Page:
News Summary:

  • The Union Home Minister introduced, two special resolutions and a Bill creating the Union Territories of Jammu & Kashmir and Ladakh through the Rajya Sabha.

 

Resolution 1: Constitution (Application to Jammu & Kashmir) Order, 2019

  • The President used his powers under Article 370 to issue the 2019 Order, which will supersede the previous Presidential Order of 1954.
  • The new order makes the entire Constitution of India applicable to the state of Jammu and Kashmir. This means it effectively ends the special status that had been granted to J&K by stating that all the provisions of the Indian Constitution, as also its amendments, shall now apply to the state of Jammu and Kashmir.
  • Article 35A, making distinction between the permanent residents of Jammu and Kashmir and the outsiders, will also cease to have any effect.
  • Under Clause 1 of Article 370, President made all provisions of the Constitution effectively applicable to J&K.

Resolution 2: Repeal of Article 370 of the Constitution of India {Ref. Article 370 (3)}

  • Under article 370(3), there is a provision that President, on recommendation of the Parliament, has the power to amend or cease the implementation of article 370, through a public notification.
  • Rather than abrogating or repealing Article 370, govt has essentially read down its provisions.
  • The provisions of Article 370 will cease to exist from the date the President of India issues a notification after the Lok Sabha passes the resolution.

Changes under Article 367:

  • All references to the ‘Sadar-i-Riyasat’, acting on the aid and advice of the Council of Ministers, will be construed as references to the Governor of Jammu and Kashmir.
  • All references to the State government shall mean “the Governor”.
  • The reference to the “Constituent Assembly” in a proviso to Article 370 (3) has been amended to read “Legislative Assembly of the State”.

 

Bill: The Jammu and Kashmir Reorganisation Bill

  • The Jammu and Kashmir Reorganization Bill, 2019, will bring about the following changes:
  • Two Union Territories to be formed out of the State of Jammu and Kashmir:
    • UT of Ladakh (Kargil and Leh district)
    • UT of Jammu and Kashmir (all other districts of the state of J&K).
  • Both UTs to have Lieutenant Governor, for now Governor will act as both.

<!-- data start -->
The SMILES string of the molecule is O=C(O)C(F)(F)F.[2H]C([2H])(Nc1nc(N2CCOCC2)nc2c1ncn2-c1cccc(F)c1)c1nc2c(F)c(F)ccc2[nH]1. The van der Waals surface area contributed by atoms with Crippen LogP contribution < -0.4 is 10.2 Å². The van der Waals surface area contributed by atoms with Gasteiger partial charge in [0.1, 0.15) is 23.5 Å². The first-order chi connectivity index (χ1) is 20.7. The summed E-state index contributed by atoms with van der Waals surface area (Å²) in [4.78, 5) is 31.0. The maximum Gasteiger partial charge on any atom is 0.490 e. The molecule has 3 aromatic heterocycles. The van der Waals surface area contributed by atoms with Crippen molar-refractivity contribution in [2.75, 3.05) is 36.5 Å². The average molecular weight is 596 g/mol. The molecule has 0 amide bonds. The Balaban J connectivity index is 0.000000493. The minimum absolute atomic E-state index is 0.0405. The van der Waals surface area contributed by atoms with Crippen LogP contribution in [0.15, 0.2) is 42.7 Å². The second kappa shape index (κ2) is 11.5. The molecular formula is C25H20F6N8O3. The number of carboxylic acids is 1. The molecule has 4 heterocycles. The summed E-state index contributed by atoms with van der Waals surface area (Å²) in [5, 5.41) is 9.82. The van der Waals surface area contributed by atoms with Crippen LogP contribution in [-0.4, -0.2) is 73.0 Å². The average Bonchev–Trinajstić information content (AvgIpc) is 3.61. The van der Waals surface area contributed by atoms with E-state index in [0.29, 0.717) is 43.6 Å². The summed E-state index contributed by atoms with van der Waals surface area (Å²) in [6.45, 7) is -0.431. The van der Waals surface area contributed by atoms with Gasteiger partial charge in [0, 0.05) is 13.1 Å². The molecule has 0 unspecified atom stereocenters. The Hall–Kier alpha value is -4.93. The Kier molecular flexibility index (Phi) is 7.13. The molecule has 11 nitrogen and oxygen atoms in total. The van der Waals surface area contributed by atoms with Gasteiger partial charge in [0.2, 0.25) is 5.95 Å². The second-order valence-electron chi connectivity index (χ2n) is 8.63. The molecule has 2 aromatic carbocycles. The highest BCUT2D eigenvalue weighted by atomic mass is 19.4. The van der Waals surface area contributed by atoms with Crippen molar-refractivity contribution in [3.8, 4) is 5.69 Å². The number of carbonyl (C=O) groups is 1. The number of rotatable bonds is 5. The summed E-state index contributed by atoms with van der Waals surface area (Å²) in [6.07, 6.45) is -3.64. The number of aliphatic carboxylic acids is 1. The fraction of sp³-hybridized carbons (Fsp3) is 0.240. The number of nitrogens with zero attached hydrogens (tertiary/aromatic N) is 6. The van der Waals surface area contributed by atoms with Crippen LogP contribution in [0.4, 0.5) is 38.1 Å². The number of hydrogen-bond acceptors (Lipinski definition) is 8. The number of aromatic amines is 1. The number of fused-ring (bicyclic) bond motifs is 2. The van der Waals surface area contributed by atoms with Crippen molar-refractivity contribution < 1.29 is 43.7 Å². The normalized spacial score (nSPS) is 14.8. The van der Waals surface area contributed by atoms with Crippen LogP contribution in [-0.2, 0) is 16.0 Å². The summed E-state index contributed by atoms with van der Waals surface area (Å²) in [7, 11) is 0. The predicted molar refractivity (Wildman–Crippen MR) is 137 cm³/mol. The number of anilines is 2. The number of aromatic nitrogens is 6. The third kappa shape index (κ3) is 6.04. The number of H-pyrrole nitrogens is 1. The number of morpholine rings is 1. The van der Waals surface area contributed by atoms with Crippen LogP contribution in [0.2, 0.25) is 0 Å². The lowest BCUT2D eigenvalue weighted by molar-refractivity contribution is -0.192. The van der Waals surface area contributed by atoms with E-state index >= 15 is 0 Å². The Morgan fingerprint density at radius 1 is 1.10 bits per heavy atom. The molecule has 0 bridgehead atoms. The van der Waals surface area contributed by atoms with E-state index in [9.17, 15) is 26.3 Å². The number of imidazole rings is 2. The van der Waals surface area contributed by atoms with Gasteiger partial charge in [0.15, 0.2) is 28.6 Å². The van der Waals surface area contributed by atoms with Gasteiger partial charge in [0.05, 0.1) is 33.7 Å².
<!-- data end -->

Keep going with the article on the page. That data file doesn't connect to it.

• While the Union Territory of Jammu and Kashmir will have a legislature, the one in Ladakh will not.
    • Four sitting Rajya Sabha members of the state will become MPs of UT of J&K.
    • Five Lok Sabha seats to go to the UT of J&K.
    • Legislative Assembly of UT of J&K will have 107 seats to be chosen through a direct election.
    • One Lok Sabha seat to go to the UT of Ladakh.
    • 24 seats in PoK will be vacant.

Note: This is the first time after the 1956 states’ reorganisation that a full-fledged state has been relegated to a UT (or two).

 

Changes after the development:

  • All the provisions that formed the basis of a separate “Constitution” for Jammu and Kashmir stand abrogated.
  • All the provisions of the Constitution of India, shall apply to Jammu and Kashmir too.
  • J&K will now have no separate flag or Constitution.
  • Tenure of assembly will be for 5 years, not 6.
  • Indian Penal Code will replace Ranbir Penal Code (that is currently applicable there).
  • People from other states are now eligible to purchase land and properties.
  • Non-permanent residents can permanently settle in state.
  • Outsiders can now be employed in state govt and companies and be eligible for scholarships in state-run educational institutions.
  • RTI Act will be applicable in J&K.

 

The decision on J&K expected to be challenged in SC

  • The Indian government passed a resolution seeking to undo J&K’s special status with a simple majority, even as it was widely believed that Article 370 could be “scrapped” only by a Constitution amendment bill needing a two-thirds majority.
  • It did so by using a provision in Article 370 itself even as it fully anticipates that the presidential notification will be challenged in the Supreme Court.
Section : Polity & Governance